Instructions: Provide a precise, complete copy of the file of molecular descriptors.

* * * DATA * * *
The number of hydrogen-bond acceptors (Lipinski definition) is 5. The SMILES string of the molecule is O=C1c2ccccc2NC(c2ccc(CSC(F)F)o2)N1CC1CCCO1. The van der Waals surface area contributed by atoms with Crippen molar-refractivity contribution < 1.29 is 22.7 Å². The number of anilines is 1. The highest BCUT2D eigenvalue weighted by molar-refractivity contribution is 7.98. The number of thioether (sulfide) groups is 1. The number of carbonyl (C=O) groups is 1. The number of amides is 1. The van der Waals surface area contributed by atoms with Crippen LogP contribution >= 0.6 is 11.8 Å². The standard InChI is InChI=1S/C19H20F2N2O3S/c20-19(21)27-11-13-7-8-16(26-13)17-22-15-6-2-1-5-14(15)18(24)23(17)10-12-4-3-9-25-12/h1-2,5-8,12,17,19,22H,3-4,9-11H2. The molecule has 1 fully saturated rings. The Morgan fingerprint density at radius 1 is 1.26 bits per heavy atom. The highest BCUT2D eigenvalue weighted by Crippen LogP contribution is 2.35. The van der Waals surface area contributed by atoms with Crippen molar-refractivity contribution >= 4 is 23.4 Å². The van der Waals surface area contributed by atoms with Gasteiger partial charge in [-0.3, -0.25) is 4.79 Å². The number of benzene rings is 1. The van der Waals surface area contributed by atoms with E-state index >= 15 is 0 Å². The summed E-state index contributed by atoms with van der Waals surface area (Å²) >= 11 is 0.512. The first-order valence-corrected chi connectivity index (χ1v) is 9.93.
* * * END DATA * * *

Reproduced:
The number of hydrogen-bond acceptors (Lipinski definition) is 5. The SMILES string of the molecule is O=C1c2ccccc2NC(c2ccc(CSC(F)F)o2)N1CC1CCCO1. The van der Waals surface area contributed by atoms with Crippen molar-refractivity contribution < 1.29 is 22.7 Å². The number of anilines is 1. The highest BCUT2D eigenvalue weighted by molar-refractivity contribution is 7.98. The number of thioether (sulfide) groups is 1. The number of carbonyl (C=O) groups is 1. The number of amides is 1. The van der Waals surface area contributed by atoms with Crippen LogP contribution >= 0.6 is 11.8 Å². The standard InChI is InChI=1S/C19H20F2N2O3S/c20-19(21)27-11-13-7-8-16(26-13)17-22-15-6-2-1-5-14(15)18(24)23(17)10-12-4-3-9-25-12/h1-2,5-8,12,17,19,22H,3-4,9-11H2. The molecule has 1 fully saturated rings. The Morgan fingerprint density at radius 1 is 1.26 bits per heavy atom. The highest BCUT2D eigenvalue weighted by Crippen LogP contribution is 2.35. The van der Waals surface area contributed by atoms with Crippen molar-refractivity contribution >= 4 is 23.4 Å². The van der Waals surface area contributed by atoms with Gasteiger partial charge in [-0.3, -0.25) is 4.79 Å². The number of benzene rings is 1. The van der Waals surface area contributed by atoms with E-state index >= 15 is 0 Å². The summed E-state index contributed by atoms with van der Waals surface area (Å²) >= 11 is 0.512. The first-order valence-corrected chi connectivity index (χ1v) is 9.93.